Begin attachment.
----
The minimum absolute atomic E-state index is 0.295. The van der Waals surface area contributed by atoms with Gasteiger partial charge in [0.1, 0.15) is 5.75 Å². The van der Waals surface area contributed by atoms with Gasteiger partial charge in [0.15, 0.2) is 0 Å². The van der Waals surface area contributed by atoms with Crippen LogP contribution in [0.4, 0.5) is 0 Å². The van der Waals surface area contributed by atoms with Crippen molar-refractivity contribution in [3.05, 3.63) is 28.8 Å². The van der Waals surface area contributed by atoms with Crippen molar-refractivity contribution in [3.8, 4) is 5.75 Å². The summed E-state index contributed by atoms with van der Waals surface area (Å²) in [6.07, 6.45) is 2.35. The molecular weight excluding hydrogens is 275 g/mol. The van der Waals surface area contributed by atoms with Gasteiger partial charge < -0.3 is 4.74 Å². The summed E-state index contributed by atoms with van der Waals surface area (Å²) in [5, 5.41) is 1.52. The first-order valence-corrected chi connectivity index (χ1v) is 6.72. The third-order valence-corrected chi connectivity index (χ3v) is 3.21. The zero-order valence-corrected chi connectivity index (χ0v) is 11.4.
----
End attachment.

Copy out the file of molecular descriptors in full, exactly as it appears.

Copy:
The minimum absolute atomic E-state index is 0.295. The van der Waals surface area contributed by atoms with Gasteiger partial charge in [0.1, 0.15) is 5.75 Å². The van der Waals surface area contributed by atoms with Gasteiger partial charge in [0.15, 0.2) is 0 Å². The van der Waals surface area contributed by atoms with Crippen LogP contribution in [0.4, 0.5) is 0 Å². The van der Waals surface area contributed by atoms with Crippen molar-refractivity contribution in [3.05, 3.63) is 28.8 Å². The van der Waals surface area contributed by atoms with Crippen molar-refractivity contribution in [3.8, 4) is 5.75 Å². The summed E-state index contributed by atoms with van der Waals surface area (Å²) in [6.07, 6.45) is 2.35. The molecular weight excluding hydrogens is 275 g/mol. The van der Waals surface area contributed by atoms with Gasteiger partial charge < -0.3 is 4.74 Å². The summed E-state index contributed by atoms with van der Waals surface area (Å²) in [5, 5.41) is 1.52. The first-order valence-corrected chi connectivity index (χ1v) is 6.72. The third-order valence-corrected chi connectivity index (χ3v) is 3.21. The zero-order valence-corrected chi connectivity index (χ0v) is 11.4.